NatureMapr in ACT have a team of 80 moderators available to identify photos. Four years ago the database held 30,000, and has grown to 1.25 million records of 5,500 species. Most of these records have come from long standing community group survey and monitoring. The Canberra Nature Map has doubled the known populations / locations of nearly 30% of the threatened species in the ACT. It has also been revealing many first reports of weeds, facilitating quick eradication before they can spread. The app is used used daily in ACT land management, planning and development decisions.

Libby Hepburn followed with a presentation of the Atlas of Life in the Coastal Wilderness, an implementation of NatureMapr based on the South Coast of NSW. Her group is particularly interested in the marine environment compared with the ACT group, which has no coastline. They are a newer group, but have recorded 22,855 sightings of 5,760 species from 393 members. The app aims to encourage poeple to spend more time in nature; to create a rich database for our region; to help the community contribute to science and collaborative environmental decision making; and to work and in partnership with natural resource managers.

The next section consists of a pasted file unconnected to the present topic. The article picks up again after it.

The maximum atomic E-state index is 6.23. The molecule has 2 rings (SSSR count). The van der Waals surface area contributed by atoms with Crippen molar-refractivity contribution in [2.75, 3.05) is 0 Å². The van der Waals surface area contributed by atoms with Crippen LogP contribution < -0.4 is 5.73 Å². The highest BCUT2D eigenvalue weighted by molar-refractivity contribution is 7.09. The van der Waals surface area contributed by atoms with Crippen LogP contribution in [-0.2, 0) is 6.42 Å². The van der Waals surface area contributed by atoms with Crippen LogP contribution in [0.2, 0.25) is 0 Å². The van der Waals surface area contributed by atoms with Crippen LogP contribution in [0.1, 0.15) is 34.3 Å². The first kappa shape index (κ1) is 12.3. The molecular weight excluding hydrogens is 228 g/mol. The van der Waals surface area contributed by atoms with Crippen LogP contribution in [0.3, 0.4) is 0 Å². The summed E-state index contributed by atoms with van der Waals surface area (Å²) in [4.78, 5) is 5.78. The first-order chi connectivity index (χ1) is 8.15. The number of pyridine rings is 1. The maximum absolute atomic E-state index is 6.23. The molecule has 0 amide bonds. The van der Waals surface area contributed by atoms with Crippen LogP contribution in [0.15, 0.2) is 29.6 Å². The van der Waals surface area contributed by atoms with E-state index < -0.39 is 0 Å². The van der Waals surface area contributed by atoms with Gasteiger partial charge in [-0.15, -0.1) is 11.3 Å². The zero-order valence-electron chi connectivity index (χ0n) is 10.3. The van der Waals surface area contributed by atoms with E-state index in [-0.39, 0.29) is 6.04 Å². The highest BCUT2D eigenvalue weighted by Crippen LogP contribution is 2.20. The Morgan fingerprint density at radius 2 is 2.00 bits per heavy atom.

Mike Jefferis gave an update on progress on use of the app in the Milton area. The group has received some funding, and other applications are pending, including from this Council. Eurobodalla Council is also to be approached. The project has garnered strong community interest, with 60 people asking to be moderators. SCC staff have been supportive. A soft launch is scheduled for the end of June with a public launch late 2018/early 2019. Since going live on 27 April they already have 12 users, three moderators, and 37 sightings. Libby has offered to run a Bioblitz in the area.